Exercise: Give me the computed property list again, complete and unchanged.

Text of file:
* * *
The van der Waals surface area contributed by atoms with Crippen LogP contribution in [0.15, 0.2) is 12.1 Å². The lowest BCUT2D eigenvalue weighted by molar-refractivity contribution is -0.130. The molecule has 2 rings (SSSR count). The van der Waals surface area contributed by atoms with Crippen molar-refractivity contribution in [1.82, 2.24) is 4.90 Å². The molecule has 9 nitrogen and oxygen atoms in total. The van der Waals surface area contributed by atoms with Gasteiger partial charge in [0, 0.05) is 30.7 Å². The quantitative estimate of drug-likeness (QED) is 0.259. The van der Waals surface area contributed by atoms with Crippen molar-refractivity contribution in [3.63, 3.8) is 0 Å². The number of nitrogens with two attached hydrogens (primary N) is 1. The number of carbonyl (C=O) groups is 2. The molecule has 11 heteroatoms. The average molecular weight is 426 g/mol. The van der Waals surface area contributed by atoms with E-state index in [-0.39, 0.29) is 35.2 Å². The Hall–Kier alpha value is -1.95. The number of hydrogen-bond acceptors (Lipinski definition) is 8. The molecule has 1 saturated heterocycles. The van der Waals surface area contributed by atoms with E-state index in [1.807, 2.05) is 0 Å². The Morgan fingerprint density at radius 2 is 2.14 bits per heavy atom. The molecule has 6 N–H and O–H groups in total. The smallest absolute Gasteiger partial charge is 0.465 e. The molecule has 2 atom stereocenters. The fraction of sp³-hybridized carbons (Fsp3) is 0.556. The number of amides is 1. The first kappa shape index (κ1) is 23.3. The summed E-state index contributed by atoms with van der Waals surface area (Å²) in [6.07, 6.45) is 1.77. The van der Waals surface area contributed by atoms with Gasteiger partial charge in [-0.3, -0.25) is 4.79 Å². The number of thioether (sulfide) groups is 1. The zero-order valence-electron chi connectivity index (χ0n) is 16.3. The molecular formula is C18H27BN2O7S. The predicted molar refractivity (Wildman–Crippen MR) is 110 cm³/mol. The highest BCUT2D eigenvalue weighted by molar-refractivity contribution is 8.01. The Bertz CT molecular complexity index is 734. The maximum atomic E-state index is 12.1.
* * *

The van der Waals surface area contributed by atoms with Crippen LogP contribution in [0.15, 0.2) is 12.1 Å². The lowest BCUT2D eigenvalue weighted by molar-refractivity contribution is -0.130. The molecule has 2 rings (SSSR count). The van der Waals surface area contributed by atoms with Crippen molar-refractivity contribution in [1.82, 2.24) is 4.90 Å². The molecule has 9 nitrogen and oxygen atoms in total. The van der Waals surface area contributed by atoms with Gasteiger partial charge in [0, 0.05) is 30.7 Å². The quantitative estimate of drug-likeness (QED) is 0.259. The van der Waals surface area contributed by atoms with Crippen molar-refractivity contribution in [3.63, 3.8) is 0 Å². The number of nitrogens with two attached hydrogens (primary N) is 1. The number of carbonyl (C=O) groups is 2. The molecule has 11 heteroatoms. The average molecular weight is 426 g/mol. The van der Waals surface area contributed by atoms with E-state index in [-0.39, 0.29) is 35.2 Å². The Hall–Kier alpha value is -1.95. The number of hydrogen-bond acceptors (Lipinski definition) is 8. The molecule has 1 saturated heterocycles. The van der Waals surface area contributed by atoms with E-state index in [1.807, 2.05) is 0 Å². The Morgan fingerprint density at radius 2 is 2.14 bits per heavy atom. The molecule has 6 N–H and O–H groups in total. The smallest absolute Gasteiger partial charge is 0.465 e. The molecule has 2 atom stereocenters. The fraction of sp³-hybridized carbons (Fsp3) is 0.556. The number of amides is 1. The first kappa shape index (κ1) is 23.3. The summed E-state index contributed by atoms with van der Waals surface area (Å²) in [6.07, 6.45) is 1.77. The van der Waals surface area contributed by atoms with Gasteiger partial charge in [-0.3, -0.25) is 4.79 Å². The number of thioether (sulfide) groups is 1. The zero-order valence-electron chi connectivity index (χ0n) is 16.3. The molecular formula is C18H27BN2O7S. The predicted molar refractivity (Wildman–Crippen MR) is 110 cm³/mol. The highest BCUT2D eigenvalue weighted by molar-refractivity contribution is 8.01. The Bertz CT molecular complexity index is 734. The maximum atomic E-state index is 12.1.